self-care deficit


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self-care deficit

Impaired ability to perform or complete feeding, bathing/hygiene, dressing and grooming, or toileting activities for oneself [on a temporary, permanent, or progressing basis] (Specify level of independence using a standardized functional scale). health maintenance, altered; home maintenance management, impaired;
See also: self-care
Medical Dictionary, © 2009 Farlex and Partners
References in periodicals archive ?
The self-care deficit theory of nursing consists of three parts: theory of self-care, theory of self-care deficit, and theory of nursing systems [78].
The use of antidepressant medications in patients with ESRD is often a second-tiered approach due to the possibility of metabolic interactions and can help address the self-care deficit (Hedayati et al., 2012).
The study included a total of 65 caregivers (30 males, 35 females; mean age 52 years; range 20 to 79 years) of 65 Chinese RA inpatients (9 males, 56 females; mean age 59 years; range 20 to 85 years) with self-care deficit. The inclusion criteria for RA patients were as follows; confirmed diagnosis as RA according to the 2010 criteria proposed by American College of Rheumatology/European League Against Rheumatism, (3) a disease duration [greater than or equal to] 5 years, Health Assessment Questionnaire-Disability Index [greater than or equal to] 1.5, Disease Activity Score 28 >5.1, and Global Functional Status of class IV.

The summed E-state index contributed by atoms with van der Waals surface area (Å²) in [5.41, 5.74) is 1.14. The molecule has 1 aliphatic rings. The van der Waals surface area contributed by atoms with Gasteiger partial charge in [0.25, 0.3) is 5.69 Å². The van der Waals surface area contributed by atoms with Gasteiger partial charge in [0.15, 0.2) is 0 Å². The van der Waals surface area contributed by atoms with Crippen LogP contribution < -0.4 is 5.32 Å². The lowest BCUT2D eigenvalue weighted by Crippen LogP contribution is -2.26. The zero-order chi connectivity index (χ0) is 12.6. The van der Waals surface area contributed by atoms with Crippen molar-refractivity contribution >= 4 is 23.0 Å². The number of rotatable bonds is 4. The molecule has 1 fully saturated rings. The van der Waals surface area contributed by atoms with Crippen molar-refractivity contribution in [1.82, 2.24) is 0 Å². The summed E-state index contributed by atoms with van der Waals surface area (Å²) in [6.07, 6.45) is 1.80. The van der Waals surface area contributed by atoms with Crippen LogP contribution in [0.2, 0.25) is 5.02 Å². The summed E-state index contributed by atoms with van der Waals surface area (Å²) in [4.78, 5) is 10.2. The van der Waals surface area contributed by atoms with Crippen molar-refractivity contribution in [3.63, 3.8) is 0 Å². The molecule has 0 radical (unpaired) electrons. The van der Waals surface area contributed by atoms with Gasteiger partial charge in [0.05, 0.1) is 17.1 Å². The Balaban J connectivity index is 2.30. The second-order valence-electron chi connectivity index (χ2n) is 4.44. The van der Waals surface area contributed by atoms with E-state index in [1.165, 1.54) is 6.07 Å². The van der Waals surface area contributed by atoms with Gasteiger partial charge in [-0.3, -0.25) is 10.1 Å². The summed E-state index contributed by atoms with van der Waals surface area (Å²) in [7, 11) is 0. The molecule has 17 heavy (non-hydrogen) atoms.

They were: risk for infection (77.6%), impaired physical mobility (69.4%), risk for impaired skin integrity (59.2%), risk for falls (57.1%), imbalanced nutrition: less than body requirements (57.1%) risk for unstable blood glucose (51%) and self-care deficit (51%).
Orem's (2001) self-care deficit nursing theory was used to reflect upon the themes.
* Impaired mobility and self-care deficit related to left-sided weakness secondary to a stroke.
The School of Nursing at Southern University (SUSON) operates its programs under a humanistic/self care framework that incorporates concepts from caring as described by Jean Watson (Leininger & Watson, 1990), and from "Self-Care Deficit Theory" by Dorothea Orem (Orem, 1991).
Nursing theorist Dorothea Orem presented the concept of self-care, self-care deficit, and nursing agency as a framework to understand and interpret experiences (Orem, Taylor, & Renpenning, 2001).
Abstract: Guided by Orem's self-care deficit nursing theory, the purpose of this descriptive comparative study was to examine the emotional support, physical help, and health of caregivers of stroke survivors.
En 1980 la propuesta teorica de Orem aparece bajo el nombre de Teoria General de Orem; una decada despues fue especificado el nombre por Self-Care Deficit Theory of Nursing o S-CDT (8), donde se articulan o interrelacionan tres teorias: la del autocuidado, la del deficit de autocuidado y la de los sistemas de enfermeria'.
The theoretical frameworks used to guide this study included Pender's Health Promotion Model (1996), Bandura's Self-Efficacy Theory (1997), and Orem's Self-Care Deficit Nursing Theory (2001).
The remainder of the volume focuses on presenting Orem's Self-Care Deficit Theory.